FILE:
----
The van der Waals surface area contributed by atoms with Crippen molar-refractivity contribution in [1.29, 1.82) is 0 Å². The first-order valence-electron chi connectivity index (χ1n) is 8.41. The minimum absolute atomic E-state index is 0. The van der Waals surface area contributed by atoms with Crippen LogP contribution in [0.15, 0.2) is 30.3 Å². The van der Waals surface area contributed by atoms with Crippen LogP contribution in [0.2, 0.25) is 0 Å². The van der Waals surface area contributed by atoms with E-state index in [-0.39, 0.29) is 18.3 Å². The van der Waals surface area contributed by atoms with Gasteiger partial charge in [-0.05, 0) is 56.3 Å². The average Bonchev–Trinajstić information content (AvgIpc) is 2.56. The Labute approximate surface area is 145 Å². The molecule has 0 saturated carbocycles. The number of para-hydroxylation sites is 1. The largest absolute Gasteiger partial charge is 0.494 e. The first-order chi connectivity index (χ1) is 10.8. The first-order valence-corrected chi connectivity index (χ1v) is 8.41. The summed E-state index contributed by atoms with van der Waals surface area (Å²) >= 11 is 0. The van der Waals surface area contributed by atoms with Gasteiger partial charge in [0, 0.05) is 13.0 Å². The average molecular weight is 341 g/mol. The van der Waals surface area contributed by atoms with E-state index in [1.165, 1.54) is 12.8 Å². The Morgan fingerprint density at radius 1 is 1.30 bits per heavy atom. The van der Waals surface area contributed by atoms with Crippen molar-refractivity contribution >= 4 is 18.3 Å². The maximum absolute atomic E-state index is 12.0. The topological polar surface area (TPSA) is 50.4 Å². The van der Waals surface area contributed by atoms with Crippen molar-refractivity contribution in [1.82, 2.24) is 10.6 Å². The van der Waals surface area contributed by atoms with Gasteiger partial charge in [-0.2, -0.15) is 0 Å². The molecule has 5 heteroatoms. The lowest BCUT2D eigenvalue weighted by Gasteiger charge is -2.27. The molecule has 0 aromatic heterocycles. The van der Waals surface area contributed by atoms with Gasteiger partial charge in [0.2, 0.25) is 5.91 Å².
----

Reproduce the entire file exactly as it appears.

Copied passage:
The van der Waals surface area contributed by atoms with Crippen molar-refractivity contribution in [1.29, 1.82) is 0 Å². The first-order valence-electron chi connectivity index (χ1n) is 8.41. The minimum absolute atomic E-state index is 0. The van der Waals surface area contributed by atoms with Crippen LogP contribution in [0.15, 0.2) is 30.3 Å². The van der Waals surface area contributed by atoms with Crippen LogP contribution in [0.2, 0.25) is 0 Å². The van der Waals surface area contributed by atoms with E-state index in [-0.39, 0.29) is 18.3 Å². The van der Waals surface area contributed by atoms with Gasteiger partial charge in [-0.05, 0) is 56.3 Å². The average Bonchev–Trinajstić information content (AvgIpc) is 2.56. The Labute approximate surface area is 145 Å². The molecule has 0 saturated carbocycles. The number of para-hydroxylation sites is 1. The largest absolute Gasteiger partial charge is 0.494 e. The first-order chi connectivity index (χ1) is 10.8. The first-order valence-corrected chi connectivity index (χ1v) is 8.41. The summed E-state index contributed by atoms with van der Waals surface area (Å²) >= 11 is 0. The van der Waals surface area contributed by atoms with Gasteiger partial charge in [0, 0.05) is 13.0 Å². The average molecular weight is 341 g/mol. The van der Waals surface area contributed by atoms with E-state index in [1.165, 1.54) is 12.8 Å². The Morgan fingerprint density at radius 1 is 1.30 bits per heavy atom. The van der Waals surface area contributed by atoms with Crippen molar-refractivity contribution >= 4 is 18.3 Å². The maximum absolute atomic E-state index is 12.0. The topological polar surface area (TPSA) is 50.4 Å². The van der Waals surface area contributed by atoms with Crippen molar-refractivity contribution in [1.82, 2.24) is 10.6 Å². The van der Waals surface area contributed by atoms with Gasteiger partial charge in [-0.2, -0.15) is 0 Å². The molecule has 5 heteroatoms. The lowest BCUT2D eigenvalue weighted by Gasteiger charge is -2.27. The molecule has 0 aromatic heterocycles. The van der Waals surface area contributed by atoms with Gasteiger partial charge in [0.2, 0.25) is 5.91 Å².